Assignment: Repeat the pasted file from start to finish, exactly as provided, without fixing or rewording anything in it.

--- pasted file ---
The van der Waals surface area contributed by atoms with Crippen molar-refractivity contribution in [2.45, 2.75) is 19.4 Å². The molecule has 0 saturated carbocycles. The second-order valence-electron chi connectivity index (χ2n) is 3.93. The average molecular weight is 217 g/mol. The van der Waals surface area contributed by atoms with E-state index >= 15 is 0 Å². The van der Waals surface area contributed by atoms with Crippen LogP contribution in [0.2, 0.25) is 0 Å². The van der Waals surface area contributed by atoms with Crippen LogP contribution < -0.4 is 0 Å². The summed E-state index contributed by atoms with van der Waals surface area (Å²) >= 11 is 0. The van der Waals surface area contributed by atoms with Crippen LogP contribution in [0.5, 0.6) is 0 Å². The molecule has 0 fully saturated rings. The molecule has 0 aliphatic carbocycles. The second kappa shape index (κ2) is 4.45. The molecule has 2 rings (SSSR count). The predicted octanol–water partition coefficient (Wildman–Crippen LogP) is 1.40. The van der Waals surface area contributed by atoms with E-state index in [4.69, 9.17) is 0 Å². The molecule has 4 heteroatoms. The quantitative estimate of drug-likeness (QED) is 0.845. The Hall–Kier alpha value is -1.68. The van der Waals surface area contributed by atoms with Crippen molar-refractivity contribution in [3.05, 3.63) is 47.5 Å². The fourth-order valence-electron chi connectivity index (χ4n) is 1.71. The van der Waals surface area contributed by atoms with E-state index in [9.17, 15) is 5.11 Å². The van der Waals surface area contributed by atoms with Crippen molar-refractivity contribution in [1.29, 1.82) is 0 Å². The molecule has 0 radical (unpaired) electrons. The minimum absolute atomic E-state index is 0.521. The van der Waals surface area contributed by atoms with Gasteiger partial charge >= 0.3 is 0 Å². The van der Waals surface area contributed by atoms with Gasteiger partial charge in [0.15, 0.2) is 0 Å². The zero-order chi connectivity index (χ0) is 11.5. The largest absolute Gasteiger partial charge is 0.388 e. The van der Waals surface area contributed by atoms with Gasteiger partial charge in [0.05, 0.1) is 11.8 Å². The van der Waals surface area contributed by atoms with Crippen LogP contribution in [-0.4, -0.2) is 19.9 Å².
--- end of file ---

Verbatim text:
The van der Waals surface area contributed by atoms with Crippen molar-refractivity contribution in [2.45, 2.75) is 19.4 Å². The molecule has 0 saturated carbocycles. The second-order valence-electron chi connectivity index (χ2n) is 3.93. The average molecular weight is 217 g/mol. The van der Waals surface area contributed by atoms with E-state index >= 15 is 0 Å². The van der Waals surface area contributed by atoms with Crippen LogP contribution in [0.2, 0.25) is 0 Å². The van der Waals surface area contributed by atoms with Crippen LogP contribution < -0.4 is 0 Å². The summed E-state index contributed by atoms with van der Waals surface area (Å²) >= 11 is 0. The van der Waals surface area contributed by atoms with Crippen LogP contribution in [0.5, 0.6) is 0 Å². The molecule has 0 fully saturated rings. The molecule has 0 aliphatic carbocycles. The second kappa shape index (κ2) is 4.45. The molecule has 2 rings (SSSR count). The predicted octanol–water partition coefficient (Wildman–Crippen LogP) is 1.40. The van der Waals surface area contributed by atoms with E-state index in [4.69, 9.17) is 0 Å². The molecule has 4 heteroatoms. The quantitative estimate of drug-likeness (QED) is 0.845. The Hall–Kier alpha value is -1.68. The van der Waals surface area contributed by atoms with Crippen molar-refractivity contribution in [3.05, 3.63) is 47.5 Å². The fourth-order valence-electron chi connectivity index (χ4n) is 1.71. The van der Waals surface area contributed by atoms with E-state index in [9.17, 15) is 5.11 Å². The van der Waals surface area contributed by atoms with Crippen molar-refractivity contribution in [1.29, 1.82) is 0 Å². The molecule has 0 radical (unpaired) electrons. The minimum absolute atomic E-state index is 0.521. The van der Waals surface area contributed by atoms with Gasteiger partial charge >= 0.3 is 0 Å². The van der Waals surface area contributed by atoms with Gasteiger partial charge in [0.15, 0.2) is 0 Å². The zero-order chi connectivity index (χ0) is 11.5. The largest absolute Gasteiger partial charge is 0.388 e. The van der Waals surface area contributed by atoms with Gasteiger partial charge in [0.05, 0.1) is 11.8 Å². The van der Waals surface area contributed by atoms with Crippen LogP contribution in [-0.4, -0.2) is 19.9 Å².